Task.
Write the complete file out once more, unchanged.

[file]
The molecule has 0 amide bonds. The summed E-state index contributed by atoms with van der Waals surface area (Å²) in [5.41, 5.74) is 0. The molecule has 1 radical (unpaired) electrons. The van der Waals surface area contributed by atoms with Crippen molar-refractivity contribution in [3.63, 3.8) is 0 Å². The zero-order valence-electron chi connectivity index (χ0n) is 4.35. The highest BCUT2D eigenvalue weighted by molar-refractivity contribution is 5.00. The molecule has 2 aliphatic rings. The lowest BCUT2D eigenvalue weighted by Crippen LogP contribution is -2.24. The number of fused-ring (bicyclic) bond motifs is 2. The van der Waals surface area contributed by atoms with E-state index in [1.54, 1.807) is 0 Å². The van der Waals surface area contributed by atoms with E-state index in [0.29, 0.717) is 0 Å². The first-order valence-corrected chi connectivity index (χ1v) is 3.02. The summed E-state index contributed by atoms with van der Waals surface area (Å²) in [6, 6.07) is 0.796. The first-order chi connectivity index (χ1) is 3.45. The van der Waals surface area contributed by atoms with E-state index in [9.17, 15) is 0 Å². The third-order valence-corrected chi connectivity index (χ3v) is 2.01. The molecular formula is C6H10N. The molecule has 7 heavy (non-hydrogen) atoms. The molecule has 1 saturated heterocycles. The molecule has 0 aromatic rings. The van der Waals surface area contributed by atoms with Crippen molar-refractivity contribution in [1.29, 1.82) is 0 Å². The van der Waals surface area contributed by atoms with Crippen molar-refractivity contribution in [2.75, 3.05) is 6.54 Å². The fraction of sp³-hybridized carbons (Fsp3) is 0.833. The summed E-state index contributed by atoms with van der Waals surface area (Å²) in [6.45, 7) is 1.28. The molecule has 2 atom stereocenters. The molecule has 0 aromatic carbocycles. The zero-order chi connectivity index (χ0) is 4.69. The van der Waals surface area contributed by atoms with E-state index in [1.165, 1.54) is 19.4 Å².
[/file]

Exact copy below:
The molecule has 0 amide bonds. The summed E-state index contributed by atoms with van der Waals surface area (Å²) in [5.41, 5.74) is 0. The molecule has 1 radical (unpaired) electrons. The van der Waals surface area contributed by atoms with Crippen molar-refractivity contribution in [3.63, 3.8) is 0 Å². The zero-order valence-electron chi connectivity index (χ0n) is 4.35. The highest BCUT2D eigenvalue weighted by molar-refractivity contribution is 5.00. The molecule has 2 aliphatic rings. The lowest BCUT2D eigenvalue weighted by Crippen LogP contribution is -2.24. The number of fused-ring (bicyclic) bond motifs is 2. The van der Waals surface area contributed by atoms with E-state index in [1.54, 1.807) is 0 Å². The van der Waals surface area contributed by atoms with E-state index in [0.29, 0.717) is 0 Å². The first-order valence-corrected chi connectivity index (χ1v) is 3.02. The summed E-state index contributed by atoms with van der Waals surface area (Å²) in [6, 6.07) is 0.796. The first-order chi connectivity index (χ1) is 3.45. The van der Waals surface area contributed by atoms with E-state index in [9.17, 15) is 0 Å². The third-order valence-corrected chi connectivity index (χ3v) is 2.01. The molecular formula is C6H10N. The molecule has 7 heavy (non-hydrogen) atoms. The molecule has 1 saturated heterocycles. The molecule has 0 aromatic rings. The van der Waals surface area contributed by atoms with Crippen molar-refractivity contribution in [1.29, 1.82) is 0 Å². The van der Waals surface area contributed by atoms with Crippen molar-refractivity contribution in [2.75, 3.05) is 6.54 Å². The fraction of sp³-hybridized carbons (Fsp3) is 0.833. The summed E-state index contributed by atoms with van der Waals surface area (Å²) in [6.45, 7) is 1.28. The molecule has 2 atom stereocenters. The molecule has 0 aromatic carbocycles. The zero-order chi connectivity index (χ0) is 4.69. The van der Waals surface area contributed by atoms with E-state index in [1.165, 1.54) is 19.4 Å².